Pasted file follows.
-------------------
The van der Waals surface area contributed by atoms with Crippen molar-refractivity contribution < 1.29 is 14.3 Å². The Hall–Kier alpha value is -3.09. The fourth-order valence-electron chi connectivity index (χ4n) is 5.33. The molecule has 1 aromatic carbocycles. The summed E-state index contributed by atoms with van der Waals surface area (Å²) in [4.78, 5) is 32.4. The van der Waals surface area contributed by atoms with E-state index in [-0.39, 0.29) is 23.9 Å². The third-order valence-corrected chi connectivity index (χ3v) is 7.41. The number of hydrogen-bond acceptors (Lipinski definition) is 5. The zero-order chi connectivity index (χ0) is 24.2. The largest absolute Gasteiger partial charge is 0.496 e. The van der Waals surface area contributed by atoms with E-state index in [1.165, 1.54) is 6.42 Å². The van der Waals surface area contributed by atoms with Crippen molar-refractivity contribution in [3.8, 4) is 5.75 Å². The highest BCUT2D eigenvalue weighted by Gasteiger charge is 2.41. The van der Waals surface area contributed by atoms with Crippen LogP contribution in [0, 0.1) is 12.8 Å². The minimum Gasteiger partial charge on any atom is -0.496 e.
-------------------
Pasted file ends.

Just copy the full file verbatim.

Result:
The van der Waals surface area contributed by atoms with Crippen molar-refractivity contribution < 1.29 is 14.3 Å². The Hall–Kier alpha value is -3.09. The fourth-order valence-electron chi connectivity index (χ4n) is 5.33. The molecule has 1 aromatic carbocycles. The summed E-state index contributed by atoms with van der Waals surface area (Å²) in [4.78, 5) is 32.4. The van der Waals surface area contributed by atoms with E-state index in [-0.39, 0.29) is 23.9 Å². The third-order valence-corrected chi connectivity index (χ3v) is 7.41. The number of hydrogen-bond acceptors (Lipinski definition) is 5. The zero-order chi connectivity index (χ0) is 24.2. The largest absolute Gasteiger partial charge is 0.496 e. The van der Waals surface area contributed by atoms with E-state index in [1.165, 1.54) is 6.42 Å². The van der Waals surface area contributed by atoms with Crippen molar-refractivity contribution in [3.8, 4) is 5.75 Å². The highest BCUT2D eigenvalue weighted by Gasteiger charge is 2.41. The van der Waals surface area contributed by atoms with Crippen LogP contribution in [0, 0.1) is 12.8 Å². The minimum Gasteiger partial charge on any atom is -0.496 e.